The Bills are even worse than their 6-6 record too, as they have a point differential of -56, 9th worst in the NFL. Having a point differential that bad, despite still having a positive turnover margin at +6, is very rare. The Bills have struggled mightily to move the ball this season and to get off the field without forcing takeaways. They rank 29th in first down rate at 29.83%, 30th in first down rate allowed at 36.76%, and 31st in first down rate differential at -6.93%. The only team the Bills rank higher than in that metric are their opponents this week, the Indianapolis Colts, who rank dead last at -7.63%.

Making matters even worse for the Bills, they have to start rookie quarterback Nathan Peterman this week with Tyrod Taylor injured and he has struggled mightily in limited action this season, showing why he fell to the 5th round of the draft in April in the first place. The Colts are one of the worst teams in the league, especially with valuable players like left guard Jack Mewhort, defensive end Henry Anderson, outside linebacker John Simon, cornerback Rashaan Melvin, and safety Malik Hooker out for the season. However, I still have this line calculated at -3 with Peterman in the lineup because I have these two teams about even at the moment.

The Colts are also in a good spot in their second of two road games.  Teams typically do better in their second of two road games, as opposed to a single road game sandwiched between two home games. Teams are 256-274 straight up in their 2nd of two road games since 2008, getting outscored by an average of 0.89 points per game, as opposed to 379-523 straight up in a road game that’s sandwiched between two home games, getting outscored by an average of 2.94 points per game, a difference of about 2 points. Lines don’t really adjust for that, which can give us some good betting spots, especially with road underdogs off of a road loss, like the Colts are this week. Teams are 121-78 ATS since 2008 as road underdogs off of a road loss in their second of two road games.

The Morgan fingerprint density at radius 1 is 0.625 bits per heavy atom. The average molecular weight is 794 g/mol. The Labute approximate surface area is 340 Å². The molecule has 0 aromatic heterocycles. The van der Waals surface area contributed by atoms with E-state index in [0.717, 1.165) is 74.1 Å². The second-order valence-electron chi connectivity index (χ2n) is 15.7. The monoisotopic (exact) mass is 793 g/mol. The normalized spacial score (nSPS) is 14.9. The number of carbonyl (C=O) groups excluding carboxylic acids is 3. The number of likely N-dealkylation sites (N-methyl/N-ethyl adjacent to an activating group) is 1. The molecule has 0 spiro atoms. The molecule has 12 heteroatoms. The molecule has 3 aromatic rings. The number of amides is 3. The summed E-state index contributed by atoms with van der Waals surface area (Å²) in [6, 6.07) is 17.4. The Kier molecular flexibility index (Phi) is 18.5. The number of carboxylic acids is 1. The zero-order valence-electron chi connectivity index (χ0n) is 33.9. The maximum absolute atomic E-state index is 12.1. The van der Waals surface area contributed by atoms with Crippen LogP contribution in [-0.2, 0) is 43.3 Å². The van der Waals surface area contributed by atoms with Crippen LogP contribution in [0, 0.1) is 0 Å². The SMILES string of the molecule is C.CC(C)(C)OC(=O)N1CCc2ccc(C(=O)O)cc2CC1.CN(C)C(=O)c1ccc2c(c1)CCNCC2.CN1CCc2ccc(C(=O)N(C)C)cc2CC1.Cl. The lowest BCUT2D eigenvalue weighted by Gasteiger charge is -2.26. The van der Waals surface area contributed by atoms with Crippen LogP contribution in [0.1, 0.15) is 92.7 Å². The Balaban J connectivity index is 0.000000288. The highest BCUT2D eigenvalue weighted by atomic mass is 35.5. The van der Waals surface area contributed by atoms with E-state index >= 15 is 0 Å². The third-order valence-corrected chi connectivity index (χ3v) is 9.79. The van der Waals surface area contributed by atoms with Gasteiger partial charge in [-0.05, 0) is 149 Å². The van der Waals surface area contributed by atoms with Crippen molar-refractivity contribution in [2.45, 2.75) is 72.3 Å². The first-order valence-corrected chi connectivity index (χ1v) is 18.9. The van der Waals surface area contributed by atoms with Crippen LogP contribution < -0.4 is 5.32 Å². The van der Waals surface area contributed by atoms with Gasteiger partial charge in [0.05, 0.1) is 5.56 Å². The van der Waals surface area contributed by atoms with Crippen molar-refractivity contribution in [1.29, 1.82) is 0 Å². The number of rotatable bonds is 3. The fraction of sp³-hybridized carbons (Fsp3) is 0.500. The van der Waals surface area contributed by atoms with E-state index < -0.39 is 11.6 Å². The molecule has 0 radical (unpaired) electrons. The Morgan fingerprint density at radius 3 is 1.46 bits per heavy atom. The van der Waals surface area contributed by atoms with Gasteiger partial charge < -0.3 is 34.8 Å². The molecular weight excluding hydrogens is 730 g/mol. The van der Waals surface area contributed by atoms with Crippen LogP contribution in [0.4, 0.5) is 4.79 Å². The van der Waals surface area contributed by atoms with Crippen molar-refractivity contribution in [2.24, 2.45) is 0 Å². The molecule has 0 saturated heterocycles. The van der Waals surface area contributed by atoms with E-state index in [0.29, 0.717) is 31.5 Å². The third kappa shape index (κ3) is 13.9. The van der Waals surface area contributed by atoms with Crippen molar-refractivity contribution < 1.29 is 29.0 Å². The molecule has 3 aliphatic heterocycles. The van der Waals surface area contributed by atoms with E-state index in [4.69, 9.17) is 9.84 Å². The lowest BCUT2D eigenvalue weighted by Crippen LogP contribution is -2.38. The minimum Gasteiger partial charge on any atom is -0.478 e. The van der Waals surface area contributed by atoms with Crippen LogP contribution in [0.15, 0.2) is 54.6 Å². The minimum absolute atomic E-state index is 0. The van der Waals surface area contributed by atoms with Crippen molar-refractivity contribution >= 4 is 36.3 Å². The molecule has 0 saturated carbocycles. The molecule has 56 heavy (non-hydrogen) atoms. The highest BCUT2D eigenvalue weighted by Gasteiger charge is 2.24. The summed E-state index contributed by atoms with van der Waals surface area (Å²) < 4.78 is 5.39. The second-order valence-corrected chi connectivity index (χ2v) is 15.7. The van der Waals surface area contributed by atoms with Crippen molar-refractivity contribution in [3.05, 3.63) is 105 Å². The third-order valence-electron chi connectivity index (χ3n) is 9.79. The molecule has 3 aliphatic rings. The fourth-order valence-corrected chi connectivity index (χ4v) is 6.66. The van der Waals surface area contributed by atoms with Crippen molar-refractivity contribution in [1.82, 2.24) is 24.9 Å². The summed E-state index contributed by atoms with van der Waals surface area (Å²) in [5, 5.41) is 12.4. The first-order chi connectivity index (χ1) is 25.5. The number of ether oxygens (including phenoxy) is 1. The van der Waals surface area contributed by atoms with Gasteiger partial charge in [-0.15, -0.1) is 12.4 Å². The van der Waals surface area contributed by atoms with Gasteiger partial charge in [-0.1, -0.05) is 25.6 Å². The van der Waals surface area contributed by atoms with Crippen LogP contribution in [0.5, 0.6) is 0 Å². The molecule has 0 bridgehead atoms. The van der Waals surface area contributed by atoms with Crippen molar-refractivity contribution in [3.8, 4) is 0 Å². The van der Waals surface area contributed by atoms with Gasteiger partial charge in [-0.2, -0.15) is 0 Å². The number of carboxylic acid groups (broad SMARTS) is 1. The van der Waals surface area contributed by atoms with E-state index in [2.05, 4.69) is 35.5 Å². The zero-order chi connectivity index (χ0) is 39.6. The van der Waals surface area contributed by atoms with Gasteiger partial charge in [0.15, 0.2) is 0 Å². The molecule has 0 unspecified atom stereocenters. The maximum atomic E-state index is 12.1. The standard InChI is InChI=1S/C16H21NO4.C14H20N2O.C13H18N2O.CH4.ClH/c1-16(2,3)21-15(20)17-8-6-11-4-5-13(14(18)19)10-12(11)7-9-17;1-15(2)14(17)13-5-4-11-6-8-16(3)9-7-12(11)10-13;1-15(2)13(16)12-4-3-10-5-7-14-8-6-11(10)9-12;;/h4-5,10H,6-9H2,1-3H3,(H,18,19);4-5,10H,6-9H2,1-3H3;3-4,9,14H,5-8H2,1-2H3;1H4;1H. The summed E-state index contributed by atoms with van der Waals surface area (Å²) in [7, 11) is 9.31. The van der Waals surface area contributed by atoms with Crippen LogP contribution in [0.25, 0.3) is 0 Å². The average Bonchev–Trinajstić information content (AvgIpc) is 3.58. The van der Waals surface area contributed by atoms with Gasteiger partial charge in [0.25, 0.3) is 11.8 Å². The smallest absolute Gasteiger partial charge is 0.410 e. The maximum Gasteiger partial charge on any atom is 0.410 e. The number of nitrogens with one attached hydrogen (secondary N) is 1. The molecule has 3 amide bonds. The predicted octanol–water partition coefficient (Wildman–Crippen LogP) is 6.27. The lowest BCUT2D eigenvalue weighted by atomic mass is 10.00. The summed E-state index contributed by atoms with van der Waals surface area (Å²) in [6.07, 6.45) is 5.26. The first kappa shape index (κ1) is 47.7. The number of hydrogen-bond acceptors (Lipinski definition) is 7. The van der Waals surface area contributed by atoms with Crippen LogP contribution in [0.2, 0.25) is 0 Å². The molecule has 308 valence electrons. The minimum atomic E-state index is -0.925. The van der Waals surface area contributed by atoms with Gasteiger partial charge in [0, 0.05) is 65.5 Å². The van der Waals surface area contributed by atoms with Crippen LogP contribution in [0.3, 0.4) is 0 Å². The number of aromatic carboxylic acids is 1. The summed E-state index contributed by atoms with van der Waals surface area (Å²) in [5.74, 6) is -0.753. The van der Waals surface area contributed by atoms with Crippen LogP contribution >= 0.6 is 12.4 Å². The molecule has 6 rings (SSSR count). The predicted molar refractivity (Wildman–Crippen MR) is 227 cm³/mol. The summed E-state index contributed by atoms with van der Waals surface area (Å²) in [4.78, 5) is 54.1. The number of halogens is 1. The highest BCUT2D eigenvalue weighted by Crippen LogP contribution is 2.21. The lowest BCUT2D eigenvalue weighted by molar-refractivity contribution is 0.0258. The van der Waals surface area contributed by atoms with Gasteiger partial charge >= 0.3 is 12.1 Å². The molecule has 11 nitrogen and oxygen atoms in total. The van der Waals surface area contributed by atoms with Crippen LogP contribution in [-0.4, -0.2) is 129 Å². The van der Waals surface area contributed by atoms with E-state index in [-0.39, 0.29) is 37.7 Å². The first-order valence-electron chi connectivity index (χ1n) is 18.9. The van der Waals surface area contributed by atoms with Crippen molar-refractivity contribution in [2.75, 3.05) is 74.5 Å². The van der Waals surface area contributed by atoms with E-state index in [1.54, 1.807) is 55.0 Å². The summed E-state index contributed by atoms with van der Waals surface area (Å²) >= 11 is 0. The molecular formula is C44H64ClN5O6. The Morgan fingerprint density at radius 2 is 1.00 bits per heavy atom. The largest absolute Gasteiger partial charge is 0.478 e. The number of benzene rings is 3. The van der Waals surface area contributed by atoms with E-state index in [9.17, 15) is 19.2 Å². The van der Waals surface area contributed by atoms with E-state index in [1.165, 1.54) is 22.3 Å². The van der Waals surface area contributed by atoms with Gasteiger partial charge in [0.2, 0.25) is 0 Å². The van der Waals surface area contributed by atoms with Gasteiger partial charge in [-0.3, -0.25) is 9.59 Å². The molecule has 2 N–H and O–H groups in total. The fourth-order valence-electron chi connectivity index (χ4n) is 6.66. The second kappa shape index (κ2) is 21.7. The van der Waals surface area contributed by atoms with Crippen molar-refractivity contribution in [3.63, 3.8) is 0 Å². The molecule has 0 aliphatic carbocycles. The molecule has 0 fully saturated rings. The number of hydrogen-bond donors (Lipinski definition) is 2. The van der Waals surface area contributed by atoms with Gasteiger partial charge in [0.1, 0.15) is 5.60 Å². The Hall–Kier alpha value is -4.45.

The Colts are 3-9 with their only wins coming against the 49ers, Browns, and Texans, three of the worst teams in the league. However, the Bills are arguably just as bad as those teams right now, so the Colts have a chance to pull this upset straight up and, even if they don’t, we get a good cushion at +3.5, as about 1 in 4 games are decided by a field goal or less. At the very least, I’m happy getting more than a field goal with the significantly better quarterback, which is what Colts quarterback Jacoby Brissett is in this matchup with Peterman. The Colts are worth a small bet at 3.5.

Buffalo Bills 17 Indianapolis Colts 16

Pick against the spread: Indianapolis +3.5

Confidence: Medium

Indianapolis Colts at Jacksonville Jaguars: 2017 Week 13 NFL Pick

Indianapolis Colts (3-8) at Jacksonville Jaguars (7-4)